Clint:It's hard to say if there's a decisive subject or theme to any of the songs. I approach the lyrics more as a loose type of prose with a beginning, middle and end. There are reoccurring ideas and images and feelings. They're also meant to be read into more as a first person observer more so than self reflective. Think of it as seedy sexual mechanical insecure science fiction.
If you could go on a Four Loko bender with anyone in the world who would it be and why?
Jon: The Olsen Twinnzzzz because Doc has a habit of going through people's pockets after they pass out and you know those guys carry around a lot of cash. But seriously folks, the correct answer to this question is Wu Tang.
Brian: Im gonna maybe bend the rules on this question and suggest someone who has passed. I would love to go on a Four Loko or even a Modelo bender with my Grandpa Arthur. My middle name is after him, i only knew him for 8 years of my life but have a strong memory of his outlook and charm on life. My grandma continues to tell me the many ways we are alike. My grandpa loved the ocean, was a mechanical engineer, proposed to his wife in california and was constantly surprised by life. I try to surf, im an engineer, and proposed to my wife in california. I would wanna go on a bender with him and simply enjoy it and be influenced more.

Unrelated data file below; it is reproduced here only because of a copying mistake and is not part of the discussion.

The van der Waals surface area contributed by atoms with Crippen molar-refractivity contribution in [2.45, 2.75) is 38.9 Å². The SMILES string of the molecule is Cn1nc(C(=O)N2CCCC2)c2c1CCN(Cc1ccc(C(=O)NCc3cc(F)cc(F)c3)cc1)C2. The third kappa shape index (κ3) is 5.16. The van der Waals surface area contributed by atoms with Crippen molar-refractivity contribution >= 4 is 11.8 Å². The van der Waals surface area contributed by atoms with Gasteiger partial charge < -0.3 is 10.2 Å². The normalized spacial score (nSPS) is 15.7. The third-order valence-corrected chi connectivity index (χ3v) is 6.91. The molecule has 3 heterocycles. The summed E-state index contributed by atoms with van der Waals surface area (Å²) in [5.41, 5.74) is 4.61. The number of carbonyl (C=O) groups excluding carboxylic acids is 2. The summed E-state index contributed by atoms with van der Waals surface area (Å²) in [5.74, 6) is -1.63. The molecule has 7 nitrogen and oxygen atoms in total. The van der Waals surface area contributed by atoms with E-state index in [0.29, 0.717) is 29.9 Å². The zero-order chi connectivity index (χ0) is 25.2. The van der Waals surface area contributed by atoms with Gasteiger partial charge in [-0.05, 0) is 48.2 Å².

Out of the following names, which do you think best describes Brady (co-founder of Brick Gun Records) and why: Brady "The Slice" Rice, P.P.R. (Poopy Pants Rice), B.B.R. (Big Booty Rice), Red Baby, 20-Box, or Whiskey Ginger?
Jon: Man... there's not enough adjectives or nicknames in the English language to fully describe Big Bold Brady. So, we'll leave you with a few choice, descriptive nouns and phrases: Pink Brillo, Veal Sashimi, the lecherous tadpole, the hanalei handmaiden, sh#t t!ts, Dad, etc, ah nice.